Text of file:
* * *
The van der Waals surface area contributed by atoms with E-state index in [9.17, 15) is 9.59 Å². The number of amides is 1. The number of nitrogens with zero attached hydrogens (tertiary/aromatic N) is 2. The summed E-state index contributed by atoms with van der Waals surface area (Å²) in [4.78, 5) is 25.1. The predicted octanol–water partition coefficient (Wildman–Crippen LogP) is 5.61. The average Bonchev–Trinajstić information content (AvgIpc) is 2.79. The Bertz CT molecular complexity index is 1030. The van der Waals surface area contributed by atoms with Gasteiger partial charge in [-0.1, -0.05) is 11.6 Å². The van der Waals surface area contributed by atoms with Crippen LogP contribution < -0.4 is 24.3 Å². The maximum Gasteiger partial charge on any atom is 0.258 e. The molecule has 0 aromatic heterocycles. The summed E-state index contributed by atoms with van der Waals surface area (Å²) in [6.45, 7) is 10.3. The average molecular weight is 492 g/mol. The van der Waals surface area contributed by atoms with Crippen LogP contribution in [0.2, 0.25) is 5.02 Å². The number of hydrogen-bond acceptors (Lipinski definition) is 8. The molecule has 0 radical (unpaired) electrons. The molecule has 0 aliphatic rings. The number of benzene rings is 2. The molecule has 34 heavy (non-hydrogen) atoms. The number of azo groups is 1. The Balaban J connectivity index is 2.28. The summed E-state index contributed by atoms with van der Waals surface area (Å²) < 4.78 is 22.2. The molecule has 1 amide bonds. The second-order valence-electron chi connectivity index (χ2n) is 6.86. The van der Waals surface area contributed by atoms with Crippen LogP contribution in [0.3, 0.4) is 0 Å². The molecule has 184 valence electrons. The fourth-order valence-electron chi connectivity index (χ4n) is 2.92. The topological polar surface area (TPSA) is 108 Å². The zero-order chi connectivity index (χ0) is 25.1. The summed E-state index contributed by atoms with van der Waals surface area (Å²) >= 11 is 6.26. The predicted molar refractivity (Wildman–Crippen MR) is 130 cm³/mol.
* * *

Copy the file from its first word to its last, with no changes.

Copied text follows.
The van der Waals surface area contributed by atoms with E-state index in [9.17, 15) is 9.59 Å². The number of amides is 1. The number of nitrogens with zero attached hydrogens (tertiary/aromatic N) is 2. The summed E-state index contributed by atoms with van der Waals surface area (Å²) in [4.78, 5) is 25.1. The predicted octanol–water partition coefficient (Wildman–Crippen LogP) is 5.61. The average Bonchev–Trinajstić information content (AvgIpc) is 2.79. The Bertz CT molecular complexity index is 1030. The van der Waals surface area contributed by atoms with Gasteiger partial charge in [-0.1, -0.05) is 11.6 Å². The van der Waals surface area contributed by atoms with Crippen LogP contribution < -0.4 is 24.3 Å². The maximum Gasteiger partial charge on any atom is 0.258 e. The molecule has 0 aromatic heterocycles. The summed E-state index contributed by atoms with van der Waals surface area (Å²) in [6.45, 7) is 10.3. The average molecular weight is 492 g/mol. The van der Waals surface area contributed by atoms with Crippen LogP contribution in [0.2, 0.25) is 5.02 Å². The number of hydrogen-bond acceptors (Lipinski definition) is 8. The molecule has 0 radical (unpaired) electrons. The molecule has 0 aliphatic rings. The number of benzene rings is 2. The molecule has 34 heavy (non-hydrogen) atoms. The number of azo groups is 1. The Balaban J connectivity index is 2.28. The summed E-state index contributed by atoms with van der Waals surface area (Å²) < 4.78 is 22.2. The molecule has 1 amide bonds. The second-order valence-electron chi connectivity index (χ2n) is 6.86. The van der Waals surface area contributed by atoms with Crippen LogP contribution in [0.3, 0.4) is 0 Å². The molecule has 184 valence electrons. The fourth-order valence-electron chi connectivity index (χ4n) is 2.92. The topological polar surface area (TPSA) is 108 Å². The zero-order chi connectivity index (χ0) is 25.1. The summed E-state index contributed by atoms with van der Waals surface area (Å²) >= 11 is 6.26. The predicted molar refractivity (Wildman–Crippen MR) is 130 cm³/mol.